Burke first took up the subject of parties in a 1757 essay only recently attributed to him by his biographer Richard Bourke. That essay, "On Parties," contains the seeds of the argument that blossomed 13 years later in Thoughts on the Cause of the Present Discontents.

In unmixed regimes, Burke wrote in 1757, political parties did not exist because the only political good up for grabs was personal interest. In such a regime, "[f]actions there may be & are undoubtedly," but not parties. And indeed, the Whigs and Tories of 1757 had descended into exactly that kind of factious contention. "We have at the present no Party properly so called among us," Burke observed, "but have we no Divisions? We have, but they are mere factions: without any Design, with out any principle, but only a junction of People intreaguing for their own Interest." The proof, he said, was that the opposition leadership could die or switch sides and the party, lacking principles beyond the leader's personal interest, would have no reason to continue on.

The 1757 essay makes Burke's ideal model clear: one in which political parties are animated by principles transcending personal interest. Later, in Thoughts on the Cause of the Present Discontents, he counterposed such a system to the "system of Favouritism" by which a court faction was attempting to disable or co-opt checks on the crown by dispensing power on the basis of personal loyalty and interest. The section of the pamphlet pertaining to parties criticizes the slogan "[n]ot men but measures." One of his purposes was to show that those who espoused the maxim actually cared little for measures; their primary concern was with the men who possessed power and its emoluments.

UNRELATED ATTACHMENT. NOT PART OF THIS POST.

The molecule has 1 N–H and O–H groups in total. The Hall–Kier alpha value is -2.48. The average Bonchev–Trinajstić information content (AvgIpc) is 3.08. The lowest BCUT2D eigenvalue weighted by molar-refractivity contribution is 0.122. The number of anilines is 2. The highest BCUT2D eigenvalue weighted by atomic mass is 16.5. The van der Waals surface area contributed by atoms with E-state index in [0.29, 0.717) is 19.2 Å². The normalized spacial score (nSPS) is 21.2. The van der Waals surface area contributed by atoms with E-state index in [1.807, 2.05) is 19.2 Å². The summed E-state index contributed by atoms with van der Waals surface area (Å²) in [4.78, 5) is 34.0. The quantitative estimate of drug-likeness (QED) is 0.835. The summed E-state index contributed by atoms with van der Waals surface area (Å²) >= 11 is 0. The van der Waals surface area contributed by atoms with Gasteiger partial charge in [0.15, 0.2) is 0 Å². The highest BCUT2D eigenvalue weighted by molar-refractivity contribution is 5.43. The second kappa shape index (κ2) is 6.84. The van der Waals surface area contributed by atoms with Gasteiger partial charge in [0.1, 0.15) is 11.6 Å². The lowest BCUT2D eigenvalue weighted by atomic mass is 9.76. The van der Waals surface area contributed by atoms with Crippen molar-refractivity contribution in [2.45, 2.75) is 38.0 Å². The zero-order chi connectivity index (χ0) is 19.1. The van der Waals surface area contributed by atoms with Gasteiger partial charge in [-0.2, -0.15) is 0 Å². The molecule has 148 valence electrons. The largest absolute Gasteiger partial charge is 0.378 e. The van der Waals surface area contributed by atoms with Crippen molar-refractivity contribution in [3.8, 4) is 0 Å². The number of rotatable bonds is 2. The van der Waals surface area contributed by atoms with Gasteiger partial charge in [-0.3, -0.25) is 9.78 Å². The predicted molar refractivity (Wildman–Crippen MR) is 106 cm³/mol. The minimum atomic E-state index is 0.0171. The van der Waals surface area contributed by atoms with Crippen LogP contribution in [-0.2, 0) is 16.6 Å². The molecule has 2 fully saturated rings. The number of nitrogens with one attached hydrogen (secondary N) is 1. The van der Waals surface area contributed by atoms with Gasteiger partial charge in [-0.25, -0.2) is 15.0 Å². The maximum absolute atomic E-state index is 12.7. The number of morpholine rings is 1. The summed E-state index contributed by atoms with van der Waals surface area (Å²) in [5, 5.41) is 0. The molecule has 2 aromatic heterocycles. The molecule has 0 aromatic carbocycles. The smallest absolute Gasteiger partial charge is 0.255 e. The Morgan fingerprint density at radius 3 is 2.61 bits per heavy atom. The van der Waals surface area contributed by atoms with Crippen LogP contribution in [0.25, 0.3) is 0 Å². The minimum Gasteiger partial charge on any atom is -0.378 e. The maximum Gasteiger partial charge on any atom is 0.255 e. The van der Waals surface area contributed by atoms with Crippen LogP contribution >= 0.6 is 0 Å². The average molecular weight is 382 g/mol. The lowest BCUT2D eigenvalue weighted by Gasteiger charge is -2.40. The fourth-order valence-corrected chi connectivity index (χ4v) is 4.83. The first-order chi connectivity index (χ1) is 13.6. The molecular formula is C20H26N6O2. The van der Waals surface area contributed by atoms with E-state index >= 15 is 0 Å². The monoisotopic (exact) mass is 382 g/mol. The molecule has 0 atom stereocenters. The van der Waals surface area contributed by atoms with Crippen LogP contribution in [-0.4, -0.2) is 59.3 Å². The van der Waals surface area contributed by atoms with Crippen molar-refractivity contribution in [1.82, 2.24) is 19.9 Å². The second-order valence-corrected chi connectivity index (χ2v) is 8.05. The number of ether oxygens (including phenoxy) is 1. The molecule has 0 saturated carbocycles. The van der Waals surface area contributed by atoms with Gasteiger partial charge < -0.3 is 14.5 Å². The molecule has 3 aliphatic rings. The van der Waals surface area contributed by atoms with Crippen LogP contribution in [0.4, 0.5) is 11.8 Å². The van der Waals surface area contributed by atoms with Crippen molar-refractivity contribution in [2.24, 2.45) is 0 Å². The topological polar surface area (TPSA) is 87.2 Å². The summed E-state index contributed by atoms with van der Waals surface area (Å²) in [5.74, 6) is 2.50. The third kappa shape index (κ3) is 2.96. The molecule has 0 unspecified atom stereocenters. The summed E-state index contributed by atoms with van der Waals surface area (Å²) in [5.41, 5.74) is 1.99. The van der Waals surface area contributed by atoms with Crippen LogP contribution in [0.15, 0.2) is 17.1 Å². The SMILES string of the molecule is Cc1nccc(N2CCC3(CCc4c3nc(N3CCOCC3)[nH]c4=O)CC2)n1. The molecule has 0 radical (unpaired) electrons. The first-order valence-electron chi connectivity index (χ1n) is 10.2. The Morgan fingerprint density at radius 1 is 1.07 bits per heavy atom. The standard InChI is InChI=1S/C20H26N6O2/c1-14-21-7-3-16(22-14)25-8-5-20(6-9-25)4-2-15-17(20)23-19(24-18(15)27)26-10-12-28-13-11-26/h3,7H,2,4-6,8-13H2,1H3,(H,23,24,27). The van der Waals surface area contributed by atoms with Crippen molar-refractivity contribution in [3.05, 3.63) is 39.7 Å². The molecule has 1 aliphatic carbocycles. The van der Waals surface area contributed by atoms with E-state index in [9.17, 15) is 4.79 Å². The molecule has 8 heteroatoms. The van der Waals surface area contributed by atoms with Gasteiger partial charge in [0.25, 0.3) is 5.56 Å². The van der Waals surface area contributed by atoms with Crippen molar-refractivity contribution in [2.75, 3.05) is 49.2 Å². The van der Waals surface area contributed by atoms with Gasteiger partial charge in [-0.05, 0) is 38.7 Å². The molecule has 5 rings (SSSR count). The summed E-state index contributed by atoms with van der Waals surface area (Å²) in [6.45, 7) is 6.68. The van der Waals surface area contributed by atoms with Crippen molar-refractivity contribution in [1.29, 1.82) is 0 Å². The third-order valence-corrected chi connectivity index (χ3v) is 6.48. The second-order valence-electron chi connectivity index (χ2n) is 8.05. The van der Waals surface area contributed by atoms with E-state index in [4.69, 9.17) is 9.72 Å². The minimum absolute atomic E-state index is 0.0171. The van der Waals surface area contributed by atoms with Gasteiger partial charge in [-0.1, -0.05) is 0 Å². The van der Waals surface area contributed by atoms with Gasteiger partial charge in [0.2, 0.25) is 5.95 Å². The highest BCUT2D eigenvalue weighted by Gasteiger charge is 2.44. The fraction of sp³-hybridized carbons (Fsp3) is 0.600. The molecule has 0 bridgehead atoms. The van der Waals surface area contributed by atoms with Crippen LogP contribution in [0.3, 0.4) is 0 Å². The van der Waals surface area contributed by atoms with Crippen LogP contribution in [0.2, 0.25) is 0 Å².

Burke described the court faction's emphasis on personality much the way Aristotle (and later, Tocqueville) elucidated the conditions for tyranny. Favoritism at the expense of party, he declared, was an attempt "to destroy the connexions of men and their trust in one another, [and] to throw the dependence of publick counsels upon private will and favour." The tyrant, in other words, sows distrust among party members and cultivates their dependence on his favor.

In making this observation, Burke spotted the real agenda behind the conflation of party with faction, and its insistence that power should be dispensed according to isolated cases of ability:

Whilst men are linked together, they easily and speedily communicate the alarm of any evil design. They are enabled to fathom it with common counsel, and to oppose it with united strength. Whereas, when they lie dispersed, without concert, order, or discipline, communication is uncertain, counsel difficult, and resistance impracticable.